Gibbsville (TV series)
Gibbsville is a 1976 American dramatic television series starring John Savage and Gig Young. The plot centers on the activities of two reporters for a newspaper in a small Pennsylvania town in the 1940s. It aired from November 11 to December 30, 1976.
|Theme music composer||Leonard Rosenman|
|Country of origin||United States|
|No. of seasons||1|
|No. of episodes||13 (7 unaired) plus movie pilot|
|Executive producer||David Gerber|
|Running time||60 minutes|
|Production companies||David Gerber Productions|
Columbia Pictures Television
|Original release||November 11 –|
December 30, 1976
In the 1940s, Jim Malloy returns to his hometown, the fictional small mining town of Gibbsville, Pennsylvania, after being expelled from Yale University during his sophomore year. He becomes a young cub reporter for the town's newspaper, the Gibbsville Courier. He works there with a senior reporter, Ray Whitehead, who had begun his career in journalism with the Courier and left Gibbsville to pursue a promising career with more prestigious newspapers in larger cities. However, alcoholism had made Ray's career falter, and he had returned to Gibbsville and the Courier to try to make a fresh start. Mr. Pell is the editor of the Courier and is Jim's and Ray's boss.
David Gerber was Gibbsville's executive producer. The stories and characters in the show were based on the writings of John O'Hara about the fictional Gibbsville (itself based closely on the real-life town of Pottsville, Pennsylvania), and the opening credits refer to the show as "John O'Hara's Gibbsville."
A 90-minute television movie, John O'Hara's Gibbsville – later retitled The Turning Point of Jim Malloy and alternatively titled Gibbsville: The Turning Point of Jim Malloy – aired on NBC on April 12, 1975. Based on the John O'Hara semi-autobiographical story anthology The Doctor's Son, it served as the pilot for Gibbsville. Several delays followed in getting the weekly series on the air. Gibbsville finally was to have premiered at the beginning of NBC's fall 1976 season, but it encountered one last delay when it was displaced at the last minute. After the cancellation of the series Gemini Man, NBC reshuffled its Thursday evening lineup and added Gibbsville to the schedule in mid-November 1976.
Gibbsville finally premiered as a weekly series on November 11, 1976 – 17 months after its pilot aired – and NBC broadcast it at 10:00 p.m. on Thursdays throughout its brief run. Its sixth episode was broadcast on December 30, 1976, after which NBC cancelled it. The remaining seven episodes never aired.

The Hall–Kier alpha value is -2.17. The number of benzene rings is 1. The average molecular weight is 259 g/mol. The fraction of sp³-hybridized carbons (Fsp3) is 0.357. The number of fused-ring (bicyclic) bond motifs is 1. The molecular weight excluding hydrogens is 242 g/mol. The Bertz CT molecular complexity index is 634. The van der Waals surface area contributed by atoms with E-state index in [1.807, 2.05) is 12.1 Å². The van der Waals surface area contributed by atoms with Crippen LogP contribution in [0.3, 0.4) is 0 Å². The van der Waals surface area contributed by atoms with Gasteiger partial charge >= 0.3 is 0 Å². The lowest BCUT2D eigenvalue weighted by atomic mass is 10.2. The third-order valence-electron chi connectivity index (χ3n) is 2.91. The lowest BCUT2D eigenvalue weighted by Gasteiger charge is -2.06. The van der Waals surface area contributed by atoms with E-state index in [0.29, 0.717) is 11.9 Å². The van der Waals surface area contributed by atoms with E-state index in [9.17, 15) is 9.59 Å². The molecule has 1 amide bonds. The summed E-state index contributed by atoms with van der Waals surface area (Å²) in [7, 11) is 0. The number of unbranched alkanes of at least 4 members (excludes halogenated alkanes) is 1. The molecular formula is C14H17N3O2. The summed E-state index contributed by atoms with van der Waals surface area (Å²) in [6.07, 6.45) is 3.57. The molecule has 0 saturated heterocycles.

|No.||Title||Directed by||Written by||Original air date|
|TVM||"The Turning Point of Jim Malloy"||TBA||TBA||April 12, 1975|
|Jim Malloy returns to his home town of Gibbsville, Pennsylvania, after being expelled from Yale University during his sophomore year and begins a new career on the town's newspaper, the Gibbsville Courier. Originally broadcast as the television movie John O′Hara′s Gibbsville and also alternatively titled Gibbsville: The Turning Point of Jim Malloy, this was the only 90-minute episode of Gibbsville.|
|1||"How Old, How Young"||Harry Harris||Liam O'Brien||November 11, 1976|
Gibbsville city officials thwart efforts to get to the bottom of a mysterious explosion.Guest stars: Walter Pidgeon, Jane Wyatt, Jack Aranson, Kenneth Tobey, Frank Campanella, Roy Jenson and Arnold Soboloff
|2||"Saturday Night"||TBA||Jerry Ludwig||November 18, 1976|
|An armed robber terrorizes local merchants, a middle-aged couple are purged of the guilt with which they lived for six years, and at the local dance Jim enjoys the company of a high-school acquaintance who has blossomed into a stunning beauty, all on the same Saturday night in Gibbsville.|
|3||"Trapped"||TBA||Richard Fielder||December 9, 1976|
|The people of Gibbsville await word on miners trapped in an explosion while a radio personality milks the disaster for pathos and Jim and Ray try to dig up evidence of negligence.|
|4||"All the Young Girls"||TBA||Michael Mann||December 16, 1976|
|A policeman who supplements his income illegally gives some help to his wartime buddy, a has-been boxer.|
|5||"Andrea"||TBA||Edward Adler||December 23, 1976|
|Ray rekindles a romance with a woman (Joan Collins) who is now engaged to a judge presiding over a mine-safety hearing.|
|6||"Afternoon Waltz"||TBA||Larry Brody||December 30, 1976|
|Jim's former classmate at Yale University struggles to adjust to a secret personal problem.|
|7||"Chautauqua, Chautauqua, Chautauqua"||TBA||Anthony Lawrence||UNAIRED|
|8||"In the Silence"||TBA||TBA||UNAIRED|
|10||"A Case History"||TBA||TBA||UNAIRED|
|11||"The Price of Everything"||TBA||Jerry Ludwig||UNAIRED|
|12||"All I've Tried to Be"||TBA||TBA||UNAIRED|
|13||"The Grand Gesture"||TBA||TBA||UNAIRED|
- McNeil, Alex, Total Television: The Comprehensive Guide to Programming From 1948 to the Present, New York: Penguin Books, 1996, p. 326.
- Brooks, Tim, and Earle Marsh, The Complete Directory to Prime-Time Network and Cable TV Shows, 1946-Present, Sixth Edition, New York: Ballantine Books, 1995, ISBN 0-345-39736-3, p. 397.
- Classic Television Archive: Gibbsville
- nytimes.com The Turning Point of Jim Malloy
- tvguide.com Gibbsville Episodes